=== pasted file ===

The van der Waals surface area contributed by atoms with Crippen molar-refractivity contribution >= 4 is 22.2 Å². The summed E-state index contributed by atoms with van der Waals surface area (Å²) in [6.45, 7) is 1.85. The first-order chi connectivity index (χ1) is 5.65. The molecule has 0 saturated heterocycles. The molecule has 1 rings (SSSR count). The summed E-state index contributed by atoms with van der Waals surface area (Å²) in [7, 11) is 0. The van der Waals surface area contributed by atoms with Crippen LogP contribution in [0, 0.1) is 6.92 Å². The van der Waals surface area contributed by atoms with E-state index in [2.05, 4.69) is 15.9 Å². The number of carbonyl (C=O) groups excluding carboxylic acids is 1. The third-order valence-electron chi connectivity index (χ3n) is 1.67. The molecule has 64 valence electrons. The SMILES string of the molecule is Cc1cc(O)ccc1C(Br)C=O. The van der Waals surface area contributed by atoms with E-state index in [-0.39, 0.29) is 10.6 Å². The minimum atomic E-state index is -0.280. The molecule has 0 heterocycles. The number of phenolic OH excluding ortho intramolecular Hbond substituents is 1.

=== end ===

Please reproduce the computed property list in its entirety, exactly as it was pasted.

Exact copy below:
The van der Waals surface area contributed by atoms with Crippen molar-refractivity contribution >= 4 is 22.2 Å². The summed E-state index contributed by atoms with van der Waals surface area (Å²) in [6.45, 7) is 1.85. The first-order chi connectivity index (χ1) is 5.65. The molecule has 0 saturated heterocycles. The molecule has 1 rings (SSSR count). The summed E-state index contributed by atoms with van der Waals surface area (Å²) in [7, 11) is 0. The van der Waals surface area contributed by atoms with Crippen LogP contribution in [0, 0.1) is 6.92 Å². The van der Waals surface area contributed by atoms with E-state index in [2.05, 4.69) is 15.9 Å². The number of carbonyl (C=O) groups excluding carboxylic acids is 1. The third-order valence-electron chi connectivity index (χ3n) is 1.67. The molecule has 64 valence electrons. The SMILES string of the molecule is Cc1cc(O)ccc1C(Br)C=O. The van der Waals surface area contributed by atoms with E-state index in [-0.39, 0.29) is 10.6 Å². The minimum atomic E-state index is -0.280. The molecule has 0 heterocycles. The number of phenolic OH excluding ortho intramolecular Hbond substituents is 1.